It’s time to look at the D3300 vs Nikon D3100. Nikon’s D3000 series is stacked with great cameras, but that doesn’t mean they’re all equally impressive. Discover which of these beauties best lines up with you and your shooting style.
Both these entry-level DSLR cameras use a DX format but with different resolutions. They also look similar despite having some distinct specifications. This down-to-earth comparison reveals all.
My simple format breaks these reviews down into the following:
Nikon D3300 Advantages
- Longer battery life
- Lighter body
- Microphone port
- Superior high ISO performance
- Higher color depth
A camera’s battery life depends on shooting modes, photographic styles, and temperatures. You can expect up to 700 shots on a single charge with the Nikon D3300. That beats the D3100 by 150 frames.
Another advantage of the D3300 is its lighter weight. Its body weighs 75g less than the Nikon D3100. It’s something to consider if you wear a camera around your neck for long periods at a time.
Another advantage the D3300 has over the D3100 is its superior high ISO performance. The benefit of higher ISO settings is that the photographer needs less light to capture low-light images.
In photographic terms, a higher ISO offers more flexibility. The option to choose a wider DOF is one, or you could opt for faster shutter speeds. Nikon’s D3300 has an ISO 1385 to the D3100’s ISO 919.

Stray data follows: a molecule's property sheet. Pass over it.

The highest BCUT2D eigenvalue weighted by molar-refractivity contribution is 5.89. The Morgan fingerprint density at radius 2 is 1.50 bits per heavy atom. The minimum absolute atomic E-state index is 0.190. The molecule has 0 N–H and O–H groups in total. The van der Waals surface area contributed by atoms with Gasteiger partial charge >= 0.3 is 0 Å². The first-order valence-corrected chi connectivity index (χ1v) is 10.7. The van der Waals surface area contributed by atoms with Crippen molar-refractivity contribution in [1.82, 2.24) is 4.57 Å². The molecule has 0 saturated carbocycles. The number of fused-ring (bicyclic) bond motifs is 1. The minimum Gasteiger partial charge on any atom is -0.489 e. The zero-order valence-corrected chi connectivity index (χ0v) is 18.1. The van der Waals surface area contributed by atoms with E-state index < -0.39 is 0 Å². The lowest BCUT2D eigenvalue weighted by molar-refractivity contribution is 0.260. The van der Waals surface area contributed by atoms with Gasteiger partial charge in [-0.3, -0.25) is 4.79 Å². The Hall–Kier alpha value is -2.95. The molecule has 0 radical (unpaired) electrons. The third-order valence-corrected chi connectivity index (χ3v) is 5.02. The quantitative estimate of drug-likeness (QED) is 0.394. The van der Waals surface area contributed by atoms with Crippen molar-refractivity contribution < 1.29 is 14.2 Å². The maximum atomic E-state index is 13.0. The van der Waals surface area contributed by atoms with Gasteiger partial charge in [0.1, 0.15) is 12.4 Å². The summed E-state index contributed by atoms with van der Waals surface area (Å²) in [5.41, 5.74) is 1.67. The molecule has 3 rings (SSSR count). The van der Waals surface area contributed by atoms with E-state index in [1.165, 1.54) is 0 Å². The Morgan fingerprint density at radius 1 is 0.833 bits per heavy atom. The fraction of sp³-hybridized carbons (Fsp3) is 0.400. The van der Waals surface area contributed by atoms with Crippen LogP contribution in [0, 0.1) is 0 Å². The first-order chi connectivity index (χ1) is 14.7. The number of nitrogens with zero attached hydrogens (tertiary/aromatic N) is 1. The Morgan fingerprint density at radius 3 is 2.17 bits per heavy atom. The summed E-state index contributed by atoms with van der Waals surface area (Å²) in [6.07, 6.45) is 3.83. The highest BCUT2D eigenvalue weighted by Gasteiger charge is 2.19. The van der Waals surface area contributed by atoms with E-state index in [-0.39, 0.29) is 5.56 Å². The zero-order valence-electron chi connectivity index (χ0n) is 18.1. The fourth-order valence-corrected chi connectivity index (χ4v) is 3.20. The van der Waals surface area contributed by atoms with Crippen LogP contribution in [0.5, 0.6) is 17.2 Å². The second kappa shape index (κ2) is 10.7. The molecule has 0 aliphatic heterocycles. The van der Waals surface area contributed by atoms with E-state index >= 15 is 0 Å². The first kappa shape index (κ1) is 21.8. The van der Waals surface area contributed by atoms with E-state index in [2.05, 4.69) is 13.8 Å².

Higher color depth is another buying factor for photographers with a keen eye for detail. Recording or displaying richer colors can bring photos to life. The D3300 sports 24.3 to the D3100’s 22.5.
The higher max sensor resolution of the D3300 gives it 71% more megapixels. Its 24MP over the D3100’s 14MP is no small detail and improves linear resolution by up to 30%.
The LCD display resolution is also superior by 300% or 921k dots to 230k dots. Other points worth plugging are the D3300’s 2fps faster continuous shooting mode, the great D3300 lenses available, and its better dynamic range.
There are some significant differences between these two cameras, but don’t make a decision just yet. Just about every good Nikon DSLR has a little bad in there somewhere. The D3300 is no exception.
Nikon D3300 Disadvantages
- Detailed menu drains power fast
- No flash sync port
- No built-in Wi-Fi
- No articulating screen
- Doesn’t have environmental sealing
Skilled photographers know a thing or two about getting the most life out of a single charge. It may surprise all new users of the D3300 just how much power its detailed menu screen eats up.
There is some good news. The camera offers more simplified screen options that aren’t as power hungry. Most of us don’t need a detailed menu all the time, so basic screens are a welcome alternative.
Another disadvantage with the Nikon D3300 is the absence of a flash sync port. These ports are important if you need a straightforward way to connect a camera to external flash units.
This camera doesn’t have built-in WiFi, either. You can, however, get an official WiFi Adapter for the Nikon D3300, or opt for a third-party option at your own risk.
Articulating screens are becoming more common with quality DLSRs. Well, you’re not going to get one with this puppy, and that’s a shame. Adjustable LCD screens provide some interesting shooting angles.